The majority split hairs by saying Clyde Malley did not see the cars at the instant of the collision. He testified that he was standing beside the road and that nothing unusual about the tractor attracted his attention; it was on its side of the road while the other car at a high speed was coming "sideways" down the road and when he saw a collision was inevitable, he put his hands over his eyes immediately before the accident to keep from seeing a tragedy. The majority says his evidence is not worthy of belief, even though he was introduced by the appellants, who vouched for his veracity.

Neither Cuevas nor Malley was impeached nor was their reputation for truth attacked. And as stated, appellants vouched for Malley when they put him on the stand.

The majority quotes witness Hogan as saying, "* * * the car was in the northbound lane * * * but turned almost completely sideways where the tractor drove into it." The fact that the car was "almost completely sideways" after the collision is corroborative of Malley's evidence. The balance of the statement is the conclusion of one who did not see the accident. Hogan said, and the pictures show, the car was hit in the right side about the front door or center.

This Court, as was said of the witness Doyle in Hagan, (a man of experience, education, and training) has no facts before it that the jury did not have to reconstruct the accident from physical signs. The jury here heard the evidence, saw the witnesses, observed them on the stand, and examined all of the pictures mentioned by the majority.

The Court in Hagan said the expert's opinion invaded the province of the jury. How about this Court? It absolutely erases the evidence of unimpeached witnesses by looking at pictures which were seen by the jury, and considering only the pictures.

The Court here seems to do as the witness, Doyle, was said to have done in the special concurring opinion of Hagan:

It appears that he assumed that the vehicles came together without either driver having made any attempt to swerve. This may have been true, but it is against all experience. These two vehicles were in charge of drivers who had the power to control them. This witness seems to assume it was a collision between two unmanned objects, the lighter Volkswagen and the heavier panel truck. He does not take into account the probabilities that the driver of the panel truck or the driver of the Volkswagen, or both, may have (1) skidded at an angle just before the impact, or (2) turned the steering wheel to the right, or (3) turned the wheel to the left. 245 Miss. at 494, 148 So.2d at 701.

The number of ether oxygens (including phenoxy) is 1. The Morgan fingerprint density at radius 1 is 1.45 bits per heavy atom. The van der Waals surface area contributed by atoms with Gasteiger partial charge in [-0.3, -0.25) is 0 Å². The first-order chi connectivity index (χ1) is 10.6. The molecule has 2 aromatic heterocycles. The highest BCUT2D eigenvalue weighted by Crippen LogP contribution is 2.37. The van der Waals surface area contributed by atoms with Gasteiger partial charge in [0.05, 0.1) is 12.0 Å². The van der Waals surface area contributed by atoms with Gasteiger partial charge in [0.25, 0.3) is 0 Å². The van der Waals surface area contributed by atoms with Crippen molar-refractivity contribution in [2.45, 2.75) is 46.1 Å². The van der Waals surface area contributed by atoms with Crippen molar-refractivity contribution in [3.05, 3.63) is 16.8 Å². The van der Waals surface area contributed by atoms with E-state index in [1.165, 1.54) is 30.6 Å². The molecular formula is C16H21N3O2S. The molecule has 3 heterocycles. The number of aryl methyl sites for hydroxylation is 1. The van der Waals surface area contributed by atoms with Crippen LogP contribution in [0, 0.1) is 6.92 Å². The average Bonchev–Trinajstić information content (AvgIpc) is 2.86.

Here, there was an experienced tractor driver and meeting a car, which was, undoubtedly, out of control. Are we to refuse to believe the tractor driver endeavored to avoid a collision and thereby reached the point where his tractor was after the collision? Twelve men unanimously found that he did and was not liable for the tragic occurrence. This case is decided by five judges. Four cannot agree — the decision is five to four. When we cannot agree, can it be said that the unanimous decision of twelve men who listened, saw, and observed the witnesses and the pictures and everything we have before us, should be held to be without a reasonable basis?

Are we to presume that the tractor driver did nothing in an effort to avoiding colliding? Are we to presume that the automobile was hit in the right side because of the tractor driver's negligence, when appellants' own witness said that the car was coming "sideways" and out of control?

Are we to presume that the driver of the tractor did nothing to avoid an imminent collision, while we presume the reason the car was struck in the side was because the driver of that car was trying to avoid a collision? This, in the face of the statement of appellants' own unimpeached witness that the car was coming sideways?

It seems to me that the Court steps down from the high position from whence it reviews the trial, into the jury box, and there decides the case upon one fact, while ignoring the evidence of two witnesses, ignoring the natural instinctive responses of men to an emergency; and this, when the evidence and signs are reconcilable.

The twelve men who sat in the jury box were, I am sure, men of intelligence and in this age when cars and other motor vehicles are in universal use, I am sure they, as a whole, were as familiar with driving cars or tractors, and the natural impulses of men in emergencies as are the members of this Court — also, that they could observe a man testifying and determine the weight and worth of his testimony much better than we can when reading from an inanimate paper. In Hagan, this Court said the witness who had qualified in the lower court as an expert was no more able to determine the issue from signs alone, than the jury — Are we?

A motion for a new trial, asserting that the verdict was against the weight of the evidence, was filed and argued. The judge of the trial court, who, as the jury, had seen the pictures, heard and observed the witnesses, Cuevas and Malley on the stand, overruled the motion. Neither he nor the jury thought the testimony of these two men was unbelievable.

This Court places its whole reliance upon pictures taken after the accident, showing where the vehicles came to rest and refuses to accept the sworn evidence of unimpeached witnesses as to what happened before the accident.